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Year : 2012  |  Volume : 8  |  Issue : 4  |  Page : 602-609

Cytomorphological profile of neoplastic effusions: An audit of 10 years with emphasis on uncommonly encountered malignancies

1 Division of ­Cytopathology, ­Institute of Cytology and Preventive ­Oncology (ICMR), Noida, India
2 Department of Pathology, Maulana Azad Medical College, New Delhi, India

Correspondence Address:
Sanjay Gupta
Scientist E, Division of Cytopathology, ­Institute of ­Cytology and Preventive Oncology (ICMR), I-7, Sector 39, Noida - 201 301
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Source of Support: None, Conflict of Interest: None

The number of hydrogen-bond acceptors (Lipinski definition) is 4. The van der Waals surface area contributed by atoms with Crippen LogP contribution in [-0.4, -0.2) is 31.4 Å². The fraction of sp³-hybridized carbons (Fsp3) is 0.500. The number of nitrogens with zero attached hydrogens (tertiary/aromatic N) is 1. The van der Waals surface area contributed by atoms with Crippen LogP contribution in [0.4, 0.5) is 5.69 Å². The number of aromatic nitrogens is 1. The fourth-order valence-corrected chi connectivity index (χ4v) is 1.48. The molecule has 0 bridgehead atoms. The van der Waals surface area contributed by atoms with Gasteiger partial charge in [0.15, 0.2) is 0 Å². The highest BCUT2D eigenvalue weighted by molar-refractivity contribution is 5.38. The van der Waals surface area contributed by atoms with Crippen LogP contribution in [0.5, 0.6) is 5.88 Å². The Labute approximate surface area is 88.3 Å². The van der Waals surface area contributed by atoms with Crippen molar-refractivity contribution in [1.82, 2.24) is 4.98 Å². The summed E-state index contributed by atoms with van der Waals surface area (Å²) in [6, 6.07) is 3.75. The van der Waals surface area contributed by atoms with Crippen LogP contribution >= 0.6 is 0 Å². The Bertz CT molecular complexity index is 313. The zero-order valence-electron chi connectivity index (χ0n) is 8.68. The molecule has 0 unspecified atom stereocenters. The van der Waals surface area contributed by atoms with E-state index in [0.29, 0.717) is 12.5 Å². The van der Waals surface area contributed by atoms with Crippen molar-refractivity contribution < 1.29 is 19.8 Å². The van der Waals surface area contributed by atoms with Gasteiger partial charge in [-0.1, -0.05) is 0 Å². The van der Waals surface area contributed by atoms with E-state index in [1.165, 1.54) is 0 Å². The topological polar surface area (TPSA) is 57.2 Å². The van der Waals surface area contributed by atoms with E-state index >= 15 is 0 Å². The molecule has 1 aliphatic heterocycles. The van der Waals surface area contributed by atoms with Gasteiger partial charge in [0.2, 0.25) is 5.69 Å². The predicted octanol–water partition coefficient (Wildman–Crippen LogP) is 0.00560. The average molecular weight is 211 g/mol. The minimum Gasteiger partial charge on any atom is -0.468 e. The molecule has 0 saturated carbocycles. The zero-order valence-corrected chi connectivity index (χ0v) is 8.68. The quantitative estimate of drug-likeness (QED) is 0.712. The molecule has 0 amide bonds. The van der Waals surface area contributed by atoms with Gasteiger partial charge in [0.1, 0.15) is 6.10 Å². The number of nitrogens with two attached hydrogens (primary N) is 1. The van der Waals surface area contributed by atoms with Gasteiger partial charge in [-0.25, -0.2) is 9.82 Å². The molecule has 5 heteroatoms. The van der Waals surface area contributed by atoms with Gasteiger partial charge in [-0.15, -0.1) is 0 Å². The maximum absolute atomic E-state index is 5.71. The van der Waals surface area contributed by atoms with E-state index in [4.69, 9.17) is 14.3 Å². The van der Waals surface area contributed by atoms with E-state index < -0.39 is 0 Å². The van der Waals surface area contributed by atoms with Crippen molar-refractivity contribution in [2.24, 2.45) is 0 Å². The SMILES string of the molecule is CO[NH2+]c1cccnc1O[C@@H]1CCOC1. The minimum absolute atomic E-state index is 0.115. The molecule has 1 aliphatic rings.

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Context: The diagnosis of metastatic cancer in fluids is of capital importance as, in most such instances, a rapid fatal outcome of the disease is anticipated. Aim: To determine the spectrum and cytomorphological features of the common and unusual malignancies presenting with effusions. Methods and Materials : A total of 11,562 effusion samples received for cytopathological examination over a 10-year period were analyzed retrospectively. Cytomorphological features of neoplastic effusions were studied. Special stains and immunocytochemistry (ICC) were performed to aid the diagnosis in difficult cases. Observations : The effusion samples comprised of pleural (5018), peritoneal (6340) and pericardial (204) fluids. A definitive diagnosis of classifiable malignancy could be given in 836 (7.3%) of these cases (5.7% adenocarcinomas and 1.6% uncommon malignancies). Adenocarcinoma was the most frequent cause of malignant pleural (70%) and peritoneal effusions (86.9%). The most common primary site for pleural metastasis was lung (35.7%), while for peritoneal metastasis, it was the ovary (54.3%). Among the uncommon neoplastic effusions, hematopoeitic malignancies were the most frequent, followed by squamous cell carcinomas. Primary malignant mesotheliomas were the most challenging to diagnose on effusion cytology. ICC was useful to arrive at a definitive diagnosis in difficult cases. Conclusions: Cytology is a useful tool to detect malignant effusions. However, in uncommon malignancies presenting as effusions, a detailed clinical history and ancillary investigations are often required to make a correct diagnosis.

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